And so I did a brain dump. That always, always helps me: get it all down on paper. I have a list in the back of my “planner” (a Mead college-ruled notebook, because I am that organized) of all house projects, and another of outdoor/garden projects. This means that on any given day, when a snippet of time presents itself, I don’t have to wonder where to start (which ends up in me doing nothing); I can flip to the back of my notebook and select a project that fits the moment. AND THEN CROSS IT OFF. Is that not the best feeling in the world?

*****

There are aspects of summer that have always been challenging for me. Namely, the lack of routine and quick spiral into disorder of our hearts and environment. I am slowly learning our family and our particular brand of needs, and maybe, just maybe, getting better at this summertime thing.

June 6th, we began our summer days with this pinned to the wall:

We have a couple of chunks of scripture we’ll memorize and discuss this summer, beginning with Proverbs 3. Taking our time with one passage means great discussion, with time to ponder layers of meaning and application. It also means I’m not in a hurry to cram them full of all my thoughts at once — we can just take it line upon line, precept upon precept, here a little, there a little.

I’ve selected two books to read aloud (maybe three; we’ll see how far we get), and began with Winnie the Pooh. Because no, we have never read it in its entirety, but this year it is perfect. My boys just love dry, British humor, and we find ourselves laughing all the way through each chapter. And the girls love the stories. Throw in an inordinate amount of rainy indoor days, and there you have it, the perfect start to our morning routine.

*****

Summer mornings means I feel less hurry in my own morning ritual of coffee, Bible time, and a walk. I’ve been slowly going through Nancy Campbell’s “The Power of Motherhood” in the mornings, and finding it amazingly rich. So, so much to think about. Very highly recommended.

*****

And pictures. I love summertime pictures.


Playing with cousins;


Beatrice’s graduation from kindergarten, and the aftermath of her little party;


waking up early to play with Beattie’s new toys;


breakfast at the picnic table turned into a morning playtime — my favorite kinds of breakfast!;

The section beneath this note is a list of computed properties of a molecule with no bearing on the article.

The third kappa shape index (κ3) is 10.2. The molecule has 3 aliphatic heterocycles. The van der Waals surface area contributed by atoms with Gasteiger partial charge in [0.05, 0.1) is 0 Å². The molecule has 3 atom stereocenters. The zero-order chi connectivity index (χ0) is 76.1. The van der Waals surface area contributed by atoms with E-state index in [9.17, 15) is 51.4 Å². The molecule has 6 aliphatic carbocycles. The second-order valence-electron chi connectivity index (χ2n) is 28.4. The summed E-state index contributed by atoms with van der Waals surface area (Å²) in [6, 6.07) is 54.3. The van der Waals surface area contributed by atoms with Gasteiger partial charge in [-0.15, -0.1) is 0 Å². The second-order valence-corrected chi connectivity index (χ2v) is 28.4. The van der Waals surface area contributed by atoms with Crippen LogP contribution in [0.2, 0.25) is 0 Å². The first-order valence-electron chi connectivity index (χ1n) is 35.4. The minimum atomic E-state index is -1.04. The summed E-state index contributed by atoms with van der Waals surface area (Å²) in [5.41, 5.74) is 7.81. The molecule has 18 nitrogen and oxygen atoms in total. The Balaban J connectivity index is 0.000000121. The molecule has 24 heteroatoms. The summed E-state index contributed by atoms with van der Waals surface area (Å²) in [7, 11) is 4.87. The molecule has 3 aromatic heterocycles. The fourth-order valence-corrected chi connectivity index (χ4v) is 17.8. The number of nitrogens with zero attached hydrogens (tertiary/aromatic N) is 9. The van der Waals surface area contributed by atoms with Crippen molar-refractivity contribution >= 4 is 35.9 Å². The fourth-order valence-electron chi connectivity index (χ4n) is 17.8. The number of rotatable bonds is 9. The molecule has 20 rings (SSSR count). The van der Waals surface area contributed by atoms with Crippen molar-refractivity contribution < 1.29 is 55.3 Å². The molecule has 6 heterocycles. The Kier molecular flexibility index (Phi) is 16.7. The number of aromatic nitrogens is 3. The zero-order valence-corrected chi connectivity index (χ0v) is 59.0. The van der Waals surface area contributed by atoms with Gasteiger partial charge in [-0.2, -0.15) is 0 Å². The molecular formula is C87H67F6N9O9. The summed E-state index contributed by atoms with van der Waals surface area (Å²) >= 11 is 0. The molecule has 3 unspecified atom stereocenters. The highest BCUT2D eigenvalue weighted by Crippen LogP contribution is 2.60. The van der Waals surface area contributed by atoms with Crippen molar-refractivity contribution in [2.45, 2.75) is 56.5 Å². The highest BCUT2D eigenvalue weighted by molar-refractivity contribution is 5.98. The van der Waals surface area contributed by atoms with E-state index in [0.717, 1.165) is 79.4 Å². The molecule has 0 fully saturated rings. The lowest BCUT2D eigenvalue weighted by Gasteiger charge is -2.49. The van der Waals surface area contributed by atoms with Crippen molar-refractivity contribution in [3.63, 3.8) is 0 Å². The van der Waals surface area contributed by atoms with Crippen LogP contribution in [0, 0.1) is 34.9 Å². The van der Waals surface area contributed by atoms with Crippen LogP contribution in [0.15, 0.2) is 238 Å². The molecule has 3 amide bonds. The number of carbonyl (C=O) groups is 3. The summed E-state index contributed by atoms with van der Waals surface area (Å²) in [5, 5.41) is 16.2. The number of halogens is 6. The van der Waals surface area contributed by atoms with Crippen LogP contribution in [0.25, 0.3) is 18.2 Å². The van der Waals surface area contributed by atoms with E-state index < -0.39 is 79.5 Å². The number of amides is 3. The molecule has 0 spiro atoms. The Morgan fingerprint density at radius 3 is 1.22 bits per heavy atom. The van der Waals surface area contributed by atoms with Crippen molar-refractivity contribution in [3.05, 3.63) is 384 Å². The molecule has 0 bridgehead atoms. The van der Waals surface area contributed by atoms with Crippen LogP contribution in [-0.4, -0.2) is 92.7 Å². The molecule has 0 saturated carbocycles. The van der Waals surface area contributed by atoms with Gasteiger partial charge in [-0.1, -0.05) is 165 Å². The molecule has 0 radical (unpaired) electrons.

out with the old and in with the new;


gardening with Beatrice;


beautiful evenings spent as a family;


and our most current event: learning about how septic systems work. Or don’t work.

*****

Lastly, listening this week to a series my father preached. It is really, really good. He is easy to listen to, keeps things very simple, and yet communicates principles that are truly life changing. If you’re on your way to work, or getting laundry going, or slipping out for some exercise, give it a listen.

Happy Friday!

Sullivan, on motherhood.

Excerpts from a sermon by Rev Edward Taylor Sullivan, on the generational and future impact of mothering:

“I am taking a text this morning from President Coolidge . . . ‘The destiny of America lies around the hearthstone.’ . . . ‘If thrift and industry are taught there,’ he said; ‘if the example of self-sacrifice oft appears; if honor abide there, and high ideals; if there the building of fortune be subordinate to the building of character—America will live in security, rejoicing in an abundant prosperity and good government at home, and peace, respect and confidence abroad . . . Look well, then, to the hearthstone; herein all hope for America lies.’

“But the hearthstone is an emblem. Beside it is enthroned the mother. The Creator lays the next generation in the lap of the mother; and we have high warrant for the belief that ‘the hand that rocks the cradle is the hand that rules the world.’

“When God wants an important thing done in this world, or a wrong righted, He goes about it in a very singular way. He does not release His thunderbolts nor stir up His earthquakes. He simply has a tiny, helpless baby born, perhaps in a very obscure home, perhaps of a very humble mother. And He puts the idea or purpose into a mother’s heart. And she puts it in the baby’s mind, and then—God waits!

“‘The great events of this world,’ says someone, ‘are not battles and earthquakes and hurricanes. The great events of this world are babies. They are earthquakes and hurricanes.’ Oh, the secrets that lie all about us, hidden from our eyes! We glance at a tiny child, and we do not see, we do not know, what a thunderbolt of the Almighty is wrapped up in that little child.

“‘I walked down the furrow in the field,’ said a humble mother who lived on a New Hampshire farm; ‘I walked down the furrow with the Governor of New Hampshire in my arms, and the Governor of Massachusetts clinging to my skirts.’ She said that afterwards, long afterwards, in her old age. For she knew not then, and no one knew, that her two baby boys would be governors of two New England states.”